Wednesday 26th October 2016                 Change text size:

China: developed nations should take the lead on climate change

Photo: numb3r via Flickr

China, the world’s biggest polluter, has called on developed countries to do more to lead the fight against climate change, support developing nations and set ambitious climate targets ahead of a United Nations meeting.

This year’s climate change negotiations begin on March 10 in Bonn, Germany, with a special focus on renewables and energy efficiency.  During climate talks in Warsaw last year it was argued that developing countries have already suffered the most from the effects of climate change, and richer nations were obligated to help.

China said developed countries should be “taking the lead in greenhouse gas emission reduction and honouring their responsibility and obligation in providing technology and finance support to developing nations”.

The county argued that this should continue until at least 2020 because developed nations are responsible for the current and future concentration of greenhouse gases in the atmosphere because of their historical, current and future emissions. The submission adds developing countries have the right to “equitable opportunities and sustainable development”.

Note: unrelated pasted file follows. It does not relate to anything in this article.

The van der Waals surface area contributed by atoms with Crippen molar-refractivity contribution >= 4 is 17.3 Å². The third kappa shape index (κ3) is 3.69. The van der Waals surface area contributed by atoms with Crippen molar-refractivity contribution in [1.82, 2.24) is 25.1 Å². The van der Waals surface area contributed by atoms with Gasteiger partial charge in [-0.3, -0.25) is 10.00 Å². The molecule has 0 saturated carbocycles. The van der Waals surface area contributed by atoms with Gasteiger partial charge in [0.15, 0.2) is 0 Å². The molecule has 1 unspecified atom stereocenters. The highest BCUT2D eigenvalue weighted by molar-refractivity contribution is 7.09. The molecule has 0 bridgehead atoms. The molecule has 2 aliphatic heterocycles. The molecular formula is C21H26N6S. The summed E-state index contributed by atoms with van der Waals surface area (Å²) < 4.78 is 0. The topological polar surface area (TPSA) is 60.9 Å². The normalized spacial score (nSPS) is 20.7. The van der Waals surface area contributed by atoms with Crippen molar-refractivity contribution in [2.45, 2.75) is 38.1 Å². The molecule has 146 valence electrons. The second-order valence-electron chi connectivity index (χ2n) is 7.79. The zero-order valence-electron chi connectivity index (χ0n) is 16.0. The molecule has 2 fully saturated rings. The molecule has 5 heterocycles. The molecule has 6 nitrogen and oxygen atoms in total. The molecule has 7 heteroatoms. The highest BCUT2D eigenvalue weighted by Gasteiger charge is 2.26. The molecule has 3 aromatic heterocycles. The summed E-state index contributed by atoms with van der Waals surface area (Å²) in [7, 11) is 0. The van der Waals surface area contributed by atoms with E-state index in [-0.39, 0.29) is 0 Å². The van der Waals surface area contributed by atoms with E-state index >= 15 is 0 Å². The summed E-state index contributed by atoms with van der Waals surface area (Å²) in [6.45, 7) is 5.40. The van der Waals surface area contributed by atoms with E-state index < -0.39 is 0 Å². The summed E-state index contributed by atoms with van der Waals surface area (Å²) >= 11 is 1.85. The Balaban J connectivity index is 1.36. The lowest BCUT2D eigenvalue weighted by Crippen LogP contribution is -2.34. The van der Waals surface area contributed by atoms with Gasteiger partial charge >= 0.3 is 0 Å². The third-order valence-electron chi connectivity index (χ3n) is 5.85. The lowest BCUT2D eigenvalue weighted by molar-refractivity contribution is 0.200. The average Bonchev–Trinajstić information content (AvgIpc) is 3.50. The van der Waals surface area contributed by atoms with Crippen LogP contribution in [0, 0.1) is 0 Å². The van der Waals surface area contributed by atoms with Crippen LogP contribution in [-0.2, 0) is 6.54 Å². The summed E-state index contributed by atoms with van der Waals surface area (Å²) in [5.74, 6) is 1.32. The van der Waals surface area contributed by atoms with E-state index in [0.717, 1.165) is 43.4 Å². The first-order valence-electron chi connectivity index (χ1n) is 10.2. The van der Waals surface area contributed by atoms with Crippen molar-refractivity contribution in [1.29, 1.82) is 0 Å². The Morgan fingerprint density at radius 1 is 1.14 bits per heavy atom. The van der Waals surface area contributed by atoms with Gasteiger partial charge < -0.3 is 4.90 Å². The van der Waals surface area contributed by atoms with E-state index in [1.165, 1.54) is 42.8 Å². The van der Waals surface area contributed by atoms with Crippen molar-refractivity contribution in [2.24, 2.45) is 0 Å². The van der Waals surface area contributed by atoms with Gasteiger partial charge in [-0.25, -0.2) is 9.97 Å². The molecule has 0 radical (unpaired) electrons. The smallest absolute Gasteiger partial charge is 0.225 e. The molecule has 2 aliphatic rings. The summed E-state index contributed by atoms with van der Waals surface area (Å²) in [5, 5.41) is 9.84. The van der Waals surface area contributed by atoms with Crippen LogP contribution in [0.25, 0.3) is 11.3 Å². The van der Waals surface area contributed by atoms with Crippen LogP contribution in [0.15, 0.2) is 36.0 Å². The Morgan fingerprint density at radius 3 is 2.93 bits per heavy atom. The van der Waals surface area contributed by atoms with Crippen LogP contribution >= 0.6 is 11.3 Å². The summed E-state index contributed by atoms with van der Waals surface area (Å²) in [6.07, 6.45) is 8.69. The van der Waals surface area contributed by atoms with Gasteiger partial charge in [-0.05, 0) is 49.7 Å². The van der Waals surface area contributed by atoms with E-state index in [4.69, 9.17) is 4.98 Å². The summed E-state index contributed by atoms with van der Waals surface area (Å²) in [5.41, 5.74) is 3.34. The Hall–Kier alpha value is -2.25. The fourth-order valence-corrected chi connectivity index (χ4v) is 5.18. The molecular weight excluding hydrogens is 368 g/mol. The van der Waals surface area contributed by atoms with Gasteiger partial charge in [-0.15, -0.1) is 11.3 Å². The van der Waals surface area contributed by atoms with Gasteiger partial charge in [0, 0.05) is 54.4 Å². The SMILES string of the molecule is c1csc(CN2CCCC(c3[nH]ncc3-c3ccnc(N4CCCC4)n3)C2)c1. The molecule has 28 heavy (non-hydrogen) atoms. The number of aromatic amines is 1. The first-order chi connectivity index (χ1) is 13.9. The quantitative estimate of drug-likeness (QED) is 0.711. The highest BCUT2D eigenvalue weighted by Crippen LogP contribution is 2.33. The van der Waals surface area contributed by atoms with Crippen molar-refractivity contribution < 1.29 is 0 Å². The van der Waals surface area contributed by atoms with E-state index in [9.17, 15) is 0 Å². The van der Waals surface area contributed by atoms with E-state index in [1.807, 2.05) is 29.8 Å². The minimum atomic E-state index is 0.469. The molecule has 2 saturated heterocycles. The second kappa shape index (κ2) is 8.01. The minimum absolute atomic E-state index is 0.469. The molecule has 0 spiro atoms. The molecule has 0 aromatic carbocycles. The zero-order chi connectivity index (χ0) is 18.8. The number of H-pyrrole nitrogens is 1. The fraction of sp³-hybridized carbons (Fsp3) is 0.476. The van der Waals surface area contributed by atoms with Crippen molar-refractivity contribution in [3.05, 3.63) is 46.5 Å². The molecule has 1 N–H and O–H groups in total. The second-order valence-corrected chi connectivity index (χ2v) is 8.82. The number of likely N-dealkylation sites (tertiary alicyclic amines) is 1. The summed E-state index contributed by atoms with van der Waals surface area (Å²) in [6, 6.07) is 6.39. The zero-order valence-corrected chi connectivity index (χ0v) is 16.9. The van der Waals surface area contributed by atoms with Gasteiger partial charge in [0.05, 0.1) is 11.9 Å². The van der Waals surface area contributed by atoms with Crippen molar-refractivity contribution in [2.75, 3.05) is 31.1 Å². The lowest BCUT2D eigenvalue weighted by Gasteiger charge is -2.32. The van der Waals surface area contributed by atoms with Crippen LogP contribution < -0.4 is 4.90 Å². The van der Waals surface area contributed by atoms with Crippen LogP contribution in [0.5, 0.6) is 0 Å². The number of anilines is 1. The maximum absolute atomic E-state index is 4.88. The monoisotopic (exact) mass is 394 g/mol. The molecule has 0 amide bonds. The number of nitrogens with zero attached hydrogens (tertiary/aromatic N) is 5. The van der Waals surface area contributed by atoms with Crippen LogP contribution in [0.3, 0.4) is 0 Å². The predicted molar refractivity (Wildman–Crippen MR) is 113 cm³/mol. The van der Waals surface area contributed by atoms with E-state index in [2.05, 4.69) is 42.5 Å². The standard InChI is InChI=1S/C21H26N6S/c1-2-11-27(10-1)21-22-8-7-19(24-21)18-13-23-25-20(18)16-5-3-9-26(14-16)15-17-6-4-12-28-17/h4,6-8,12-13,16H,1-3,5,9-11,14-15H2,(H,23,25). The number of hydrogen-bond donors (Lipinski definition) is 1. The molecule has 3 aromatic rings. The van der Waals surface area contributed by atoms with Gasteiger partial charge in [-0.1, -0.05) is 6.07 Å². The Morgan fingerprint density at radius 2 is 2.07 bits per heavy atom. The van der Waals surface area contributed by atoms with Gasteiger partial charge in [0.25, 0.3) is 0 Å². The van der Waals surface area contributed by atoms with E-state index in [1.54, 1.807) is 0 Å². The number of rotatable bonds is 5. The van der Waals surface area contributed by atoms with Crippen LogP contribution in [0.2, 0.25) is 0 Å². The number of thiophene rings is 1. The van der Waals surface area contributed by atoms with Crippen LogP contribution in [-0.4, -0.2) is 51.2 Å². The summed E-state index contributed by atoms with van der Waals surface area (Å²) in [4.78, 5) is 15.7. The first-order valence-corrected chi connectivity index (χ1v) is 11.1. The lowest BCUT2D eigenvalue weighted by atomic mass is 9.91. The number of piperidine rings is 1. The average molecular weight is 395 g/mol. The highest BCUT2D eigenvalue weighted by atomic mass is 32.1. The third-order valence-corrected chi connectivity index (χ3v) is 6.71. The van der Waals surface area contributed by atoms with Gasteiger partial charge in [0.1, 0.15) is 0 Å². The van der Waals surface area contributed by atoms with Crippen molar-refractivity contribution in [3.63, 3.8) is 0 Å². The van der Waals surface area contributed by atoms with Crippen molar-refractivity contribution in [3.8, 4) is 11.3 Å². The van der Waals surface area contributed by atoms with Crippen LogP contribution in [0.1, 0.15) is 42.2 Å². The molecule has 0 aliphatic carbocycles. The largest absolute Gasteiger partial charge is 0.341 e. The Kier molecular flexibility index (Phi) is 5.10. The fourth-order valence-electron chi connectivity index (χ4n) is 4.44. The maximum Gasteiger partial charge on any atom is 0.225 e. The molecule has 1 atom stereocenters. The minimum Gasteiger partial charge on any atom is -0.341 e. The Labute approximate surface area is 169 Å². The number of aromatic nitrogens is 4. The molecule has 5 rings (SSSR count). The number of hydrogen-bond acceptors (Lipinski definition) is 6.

By 2020, richer countries should give $100 billion (£59.6 billion) each year to aid climate change efforts. It also suggests that from 2020, developed nations should give at least 1% of their GDP each year to the Green Climate Fund, based in Songdo, South Korea.

The fund opened at the end of last year and will be fully operational by the end of 2014. It aims to help countries worldwide reach climate change goals and encourage the adoption of sustainable technology in a bid to keep global warming below 2C, at which point the effects of climate change will become more extreme and unpredictable.

The China submission also urges developed nations to commit to a more ambitious target of reducing emissions by 40%, when compared to pre-industrial levels. The European commission voted to cut carbon emissions by 40% by 2030 in January this year.

Further reading:

Rich countries ‘outsource’ emissions to emerging economies

BRICS: renewable energy and sustainability in emerging economies

David Cameron continues to back EU-China trade deal

Carbon politics: ‘common but differentiated responsibilities’ in the US and China

COP19: rich countries ‘have a moral responsibility’ to disaster-struck developing nations

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